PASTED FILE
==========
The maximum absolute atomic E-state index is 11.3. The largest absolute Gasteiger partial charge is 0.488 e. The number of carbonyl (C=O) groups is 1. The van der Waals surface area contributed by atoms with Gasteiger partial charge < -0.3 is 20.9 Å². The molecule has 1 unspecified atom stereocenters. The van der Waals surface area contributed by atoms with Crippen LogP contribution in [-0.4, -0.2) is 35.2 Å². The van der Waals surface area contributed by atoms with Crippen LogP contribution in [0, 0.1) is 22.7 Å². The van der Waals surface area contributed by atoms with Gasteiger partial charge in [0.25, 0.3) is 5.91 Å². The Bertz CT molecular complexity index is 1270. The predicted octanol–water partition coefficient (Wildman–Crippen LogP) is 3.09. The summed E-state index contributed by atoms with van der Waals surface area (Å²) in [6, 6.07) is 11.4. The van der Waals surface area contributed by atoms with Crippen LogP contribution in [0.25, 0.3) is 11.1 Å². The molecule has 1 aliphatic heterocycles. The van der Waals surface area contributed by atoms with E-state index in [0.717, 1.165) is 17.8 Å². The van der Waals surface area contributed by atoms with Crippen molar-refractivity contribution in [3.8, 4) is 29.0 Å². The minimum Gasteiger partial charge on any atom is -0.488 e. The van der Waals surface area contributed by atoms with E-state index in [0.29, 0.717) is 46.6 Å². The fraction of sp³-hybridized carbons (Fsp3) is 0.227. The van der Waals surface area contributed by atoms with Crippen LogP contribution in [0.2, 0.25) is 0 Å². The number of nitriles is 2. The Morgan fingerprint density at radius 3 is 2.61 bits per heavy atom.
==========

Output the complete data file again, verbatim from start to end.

The maximum absolute atomic E-state index is 11.3. The largest absolute Gasteiger partial charge is 0.488 e. The number of carbonyl (C=O) groups is 1. The van der Waals surface area contributed by atoms with Gasteiger partial charge < -0.3 is 20.9 Å². The molecule has 1 unspecified atom stereocenters. The van der Waals surface area contributed by atoms with Crippen LogP contribution in [-0.4, -0.2) is 35.2 Å². The van der Waals surface area contributed by atoms with Crippen LogP contribution in [0, 0.1) is 22.7 Å². The van der Waals surface area contributed by atoms with Gasteiger partial charge in [0.25, 0.3) is 5.91 Å². The Bertz CT molecular complexity index is 1270. The predicted octanol–water partition coefficient (Wildman–Crippen LogP) is 3.09. The summed E-state index contributed by atoms with van der Waals surface area (Å²) in [6, 6.07) is 11.4. The van der Waals surface area contributed by atoms with Crippen LogP contribution in [0.25, 0.3) is 11.1 Å². The molecule has 1 aliphatic heterocycles. The van der Waals surface area contributed by atoms with E-state index in [0.717, 1.165) is 17.8 Å². The van der Waals surface area contributed by atoms with Crippen molar-refractivity contribution in [3.8, 4) is 29.0 Å². The minimum Gasteiger partial charge on any atom is -0.488 e. The van der Waals surface area contributed by atoms with E-state index in [0.29, 0.717) is 46.6 Å². The fraction of sp³-hybridized carbons (Fsp3) is 0.227. The van der Waals surface area contributed by atoms with Crippen LogP contribution in [0.2, 0.25) is 0 Å². The number of nitriles is 2. The Morgan fingerprint density at radius 3 is 2.61 bits per heavy atom.